As the current Covid-19 restrictions ease it is anticipated many people will head to coastal locations and inland water beauty spots.
Few people would think they might become a water incident statistic. But the fact is in the UK in 2019 more people died from
accidental drowning than cyclists did on the road.
The National Fire Chiefs Council’s (NFCC) are encouraging people not to be complacent when spending time in and around water. The aim is to encourage people to be safe by being aware of the risks.
Following simple advice will help reduce the 223 accidental drownings reported in 2019 and the many more injuries, which can be
lifechanging, following water related incidents.
• Never swim alone in case you need help
• Don’t drink alcohol when undertaking water related activities, it impairs judgement and your ability to swim
• Avoid walking routes near water if you have been drinking alcohol
• Don’t dive or jump straight into open water, this can cause potentially fatal cold water shock even on the warmest day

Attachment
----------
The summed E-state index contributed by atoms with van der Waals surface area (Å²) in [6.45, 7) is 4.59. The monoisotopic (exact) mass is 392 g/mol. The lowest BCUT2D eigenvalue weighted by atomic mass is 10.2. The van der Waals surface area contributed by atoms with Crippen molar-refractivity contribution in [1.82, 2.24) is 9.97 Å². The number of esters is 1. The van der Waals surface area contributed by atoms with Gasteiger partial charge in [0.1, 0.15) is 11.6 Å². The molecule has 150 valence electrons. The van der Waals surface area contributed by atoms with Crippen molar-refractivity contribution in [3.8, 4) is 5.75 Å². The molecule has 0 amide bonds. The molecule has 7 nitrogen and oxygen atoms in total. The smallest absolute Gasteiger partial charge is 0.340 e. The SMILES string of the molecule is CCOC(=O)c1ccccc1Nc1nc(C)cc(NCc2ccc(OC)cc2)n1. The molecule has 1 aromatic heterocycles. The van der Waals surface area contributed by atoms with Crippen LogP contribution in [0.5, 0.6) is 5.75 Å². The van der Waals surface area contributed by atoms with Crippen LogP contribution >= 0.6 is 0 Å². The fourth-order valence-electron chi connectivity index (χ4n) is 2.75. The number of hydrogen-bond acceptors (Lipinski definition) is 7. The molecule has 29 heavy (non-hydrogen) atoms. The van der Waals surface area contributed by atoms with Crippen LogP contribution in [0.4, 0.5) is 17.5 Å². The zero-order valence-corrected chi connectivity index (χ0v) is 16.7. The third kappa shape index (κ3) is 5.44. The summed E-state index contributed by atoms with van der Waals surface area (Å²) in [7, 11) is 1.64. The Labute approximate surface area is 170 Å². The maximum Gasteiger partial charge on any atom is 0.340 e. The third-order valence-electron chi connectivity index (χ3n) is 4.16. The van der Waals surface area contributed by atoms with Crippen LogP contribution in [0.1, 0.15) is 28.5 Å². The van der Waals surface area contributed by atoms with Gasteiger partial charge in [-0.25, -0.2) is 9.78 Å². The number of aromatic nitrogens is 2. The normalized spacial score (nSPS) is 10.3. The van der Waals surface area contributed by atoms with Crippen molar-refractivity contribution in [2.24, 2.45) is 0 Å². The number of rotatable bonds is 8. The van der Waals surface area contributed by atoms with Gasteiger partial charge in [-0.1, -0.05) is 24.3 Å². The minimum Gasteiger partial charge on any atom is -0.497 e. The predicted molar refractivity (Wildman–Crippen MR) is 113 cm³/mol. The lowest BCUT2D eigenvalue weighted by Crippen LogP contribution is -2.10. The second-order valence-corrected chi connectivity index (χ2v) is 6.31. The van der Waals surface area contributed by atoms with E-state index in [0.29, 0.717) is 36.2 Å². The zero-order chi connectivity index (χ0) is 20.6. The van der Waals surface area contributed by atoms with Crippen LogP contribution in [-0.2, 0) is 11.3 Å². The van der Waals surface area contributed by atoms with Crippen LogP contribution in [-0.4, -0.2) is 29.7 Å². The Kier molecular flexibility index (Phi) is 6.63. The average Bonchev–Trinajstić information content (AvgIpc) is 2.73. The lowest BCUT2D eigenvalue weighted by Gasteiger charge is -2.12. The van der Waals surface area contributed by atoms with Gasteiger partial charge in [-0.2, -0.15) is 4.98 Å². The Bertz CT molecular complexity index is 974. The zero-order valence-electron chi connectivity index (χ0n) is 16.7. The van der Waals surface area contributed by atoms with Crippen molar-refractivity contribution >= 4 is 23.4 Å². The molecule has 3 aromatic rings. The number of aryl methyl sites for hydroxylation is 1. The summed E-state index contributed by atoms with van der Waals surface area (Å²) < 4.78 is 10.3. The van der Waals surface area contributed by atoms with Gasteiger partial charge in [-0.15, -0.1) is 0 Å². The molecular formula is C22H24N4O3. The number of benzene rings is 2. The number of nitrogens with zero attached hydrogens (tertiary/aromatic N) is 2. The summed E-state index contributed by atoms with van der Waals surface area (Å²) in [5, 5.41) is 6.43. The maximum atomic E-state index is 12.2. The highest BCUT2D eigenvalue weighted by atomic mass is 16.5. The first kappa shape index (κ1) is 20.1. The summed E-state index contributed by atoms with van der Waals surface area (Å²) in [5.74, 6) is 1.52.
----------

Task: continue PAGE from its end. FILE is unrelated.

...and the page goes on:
• Actively supervise children in and around water – drowning can happen fast and silently
• If you find yourself unexpectedly in the water, don’t panic, extend your arms and legs out and float on your back until the effect of cold water shock passes
• Never enter the water to try and rescue someone, call 999 and ask for the Fire Service if inland and the Coastguard if you are at the coast
NFCC’s Drowning Prevention Lead Dawn Whittaker said:
“We want people to enjoy spending time in and around water safely and that’s why we are asking people to be water aware. By
highlighting this issue and making sure simple safety messages reach them, we hope to reduce the number of these needless and